The RCGP Curriculum covers the whole of general practice from practice management to specific clinical areas. However, many GPs do not refer to the curriculum, possibly because they are put off by its size and apparent complexity.
Nonetheless, it is a sound foundation from which GPs can base their learning.
Mind mapping is a useful and under-utilised learning tool for medical education. It is the ideal platform to promote the core information that is contained in the curriculum and promote it in a format which is engaging, easy to use and fun. It facilitates grasping the bigger picture and the detail simultaneously.
Mind mapping is essentially a graphical system of thinking and note-taking that can be used in addition to your preferred way of learning.
It can enhance rather than replace what you already do. It mimics the brain's own workings by starting with a central concept or idea and then branching out in a radiant fashion rather than linearly (such as reading sentences in a book).
The brain also thinks visually and the extensive use of images and colours in a typical mind map is appealing, enhancing creativity and making things easier to understand and remember. It works by links and associations.
The structure of a mind map allows additional material to be incorporated into the mind without needing major re-writes. The map is never finished and therefore always up to date.
Digital mind mapping
Many of you will be familiar with mind mapping in its basic form using pen and paper but perhaps not with digital versions. These are extremely powerful and perfect for medical education.
A standard mind map is easy: a central topic or image, branches and key words.
The detail appears as you move away from the centre. Colours, graphics, shape and form appeal to the right brain making it more memorable.
The use of keywords and associations mimic the workings of the human brain.
I have created a free online resource for all GPs, trainees and medical students using videos and mind maps based on the RCGP curriculum (http://medicalmindmaps.com) - see map below using polymyalgia rheumatica (PMR).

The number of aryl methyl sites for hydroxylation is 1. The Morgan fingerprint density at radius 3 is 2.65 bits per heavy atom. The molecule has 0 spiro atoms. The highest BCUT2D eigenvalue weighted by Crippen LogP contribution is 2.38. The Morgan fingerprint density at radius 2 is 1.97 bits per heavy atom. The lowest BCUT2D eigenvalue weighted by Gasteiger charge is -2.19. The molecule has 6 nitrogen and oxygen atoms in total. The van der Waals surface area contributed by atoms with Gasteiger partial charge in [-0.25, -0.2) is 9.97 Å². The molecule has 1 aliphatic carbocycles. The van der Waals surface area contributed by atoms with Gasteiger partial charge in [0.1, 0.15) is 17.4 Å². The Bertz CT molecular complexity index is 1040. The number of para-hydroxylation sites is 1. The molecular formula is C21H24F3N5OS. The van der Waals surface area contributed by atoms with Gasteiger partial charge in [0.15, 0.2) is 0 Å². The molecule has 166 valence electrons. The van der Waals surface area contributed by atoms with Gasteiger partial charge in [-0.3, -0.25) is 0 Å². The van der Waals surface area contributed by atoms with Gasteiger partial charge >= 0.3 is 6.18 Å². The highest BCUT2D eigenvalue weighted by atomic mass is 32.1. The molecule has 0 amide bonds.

The online versions even allow you to save links to websites. The fact that you can access the resource at the point that you need it not only makes it easy to find again, but also places it in context. This is hugely beneficial to understanding and remembering: what educationalists call comprehension and recall.
You can also view information in the notes pane. The information is where you want it - but only reveals itself by clicking the notes pane icon, helping to keep the map uncluttered.
Existing electronic mind mapping programs that can be purchased also provide a helpful way of centralising your collected or created resources and demonstrating your learning.
To avoid cluttering the map these are hidden from view until revealed by clicking on a paperclip icon. Any sort of file, such as PDFs, can be attached. The software allows you to open all these files within the program.
You can even use the notes pane to write reflective entries on your CPD at the very location of your learning.
There is little point in having a fantastic collection of learning if you cannot find things easily. Fortunately, there is an array of tools to locate information quickly and comprehensively.
The online maps I have provided can be searched individually but other online mind maps let you search for text across all the mind maps. You can search for font, colours and map markers. You can filter the maps so all the branches apart from the ones you want are hidden.
Other online mind maps also have elegant integration with Powerpoint. The maps can be printed or exported into Microsoft Word and other formats. Most of all it is fun to use and involves the right and left brain, making it memorable.
Electronic mind mapping is an extremely powerful tool that has huge potential in the field of medical education. The versions of mind maps I have produced based on the GP Curriculum can be used for personal learning or teaching. So have fun and with the time you save in learning, make sure to improve your work-life balance.
- Dr Jesuthasan is a GP in Ipswich